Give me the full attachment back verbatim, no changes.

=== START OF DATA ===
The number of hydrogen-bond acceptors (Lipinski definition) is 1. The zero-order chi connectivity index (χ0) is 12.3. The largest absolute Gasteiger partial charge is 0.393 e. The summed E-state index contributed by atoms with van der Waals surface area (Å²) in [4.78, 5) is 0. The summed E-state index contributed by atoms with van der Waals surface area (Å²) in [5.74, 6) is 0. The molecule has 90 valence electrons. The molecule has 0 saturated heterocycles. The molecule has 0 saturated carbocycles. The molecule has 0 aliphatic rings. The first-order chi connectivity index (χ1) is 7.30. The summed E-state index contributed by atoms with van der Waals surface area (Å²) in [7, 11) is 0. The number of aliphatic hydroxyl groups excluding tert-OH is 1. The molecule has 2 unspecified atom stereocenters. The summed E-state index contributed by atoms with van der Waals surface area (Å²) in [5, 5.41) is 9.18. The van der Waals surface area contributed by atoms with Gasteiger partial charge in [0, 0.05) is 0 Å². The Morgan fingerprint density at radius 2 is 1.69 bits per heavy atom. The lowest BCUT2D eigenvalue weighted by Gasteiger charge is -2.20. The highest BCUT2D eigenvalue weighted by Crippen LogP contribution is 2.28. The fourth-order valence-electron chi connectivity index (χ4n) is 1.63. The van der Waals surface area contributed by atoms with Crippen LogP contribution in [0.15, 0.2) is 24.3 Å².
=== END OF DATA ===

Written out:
The number of hydrogen-bond acceptors (Lipinski definition) is 1. The zero-order chi connectivity index (χ0) is 12.3. The largest absolute Gasteiger partial charge is 0.393 e. The summed E-state index contributed by atoms with van der Waals surface area (Å²) in [4.78, 5) is 0. The summed E-state index contributed by atoms with van der Waals surface area (Å²) in [5.74, 6) is 0. The molecule has 90 valence electrons. The molecule has 0 saturated heterocycles. The molecule has 0 saturated carbocycles. The molecule has 0 aliphatic rings. The first-order chi connectivity index (χ1) is 7.30. The summed E-state index contributed by atoms with van der Waals surface area (Å²) in [7, 11) is 0. The number of aliphatic hydroxyl groups excluding tert-OH is 1. The molecule has 2 unspecified atom stereocenters. The summed E-state index contributed by atoms with van der Waals surface area (Å²) in [5, 5.41) is 9.18. The van der Waals surface area contributed by atoms with Gasteiger partial charge in [0, 0.05) is 0 Å². The Morgan fingerprint density at radius 2 is 1.69 bits per heavy atom. The lowest BCUT2D eigenvalue weighted by Gasteiger charge is -2.20. The highest BCUT2D eigenvalue weighted by Crippen LogP contribution is 2.28. The fourth-order valence-electron chi connectivity index (χ4n) is 1.63. The van der Waals surface area contributed by atoms with Crippen LogP contribution in [0.15, 0.2) is 24.3 Å².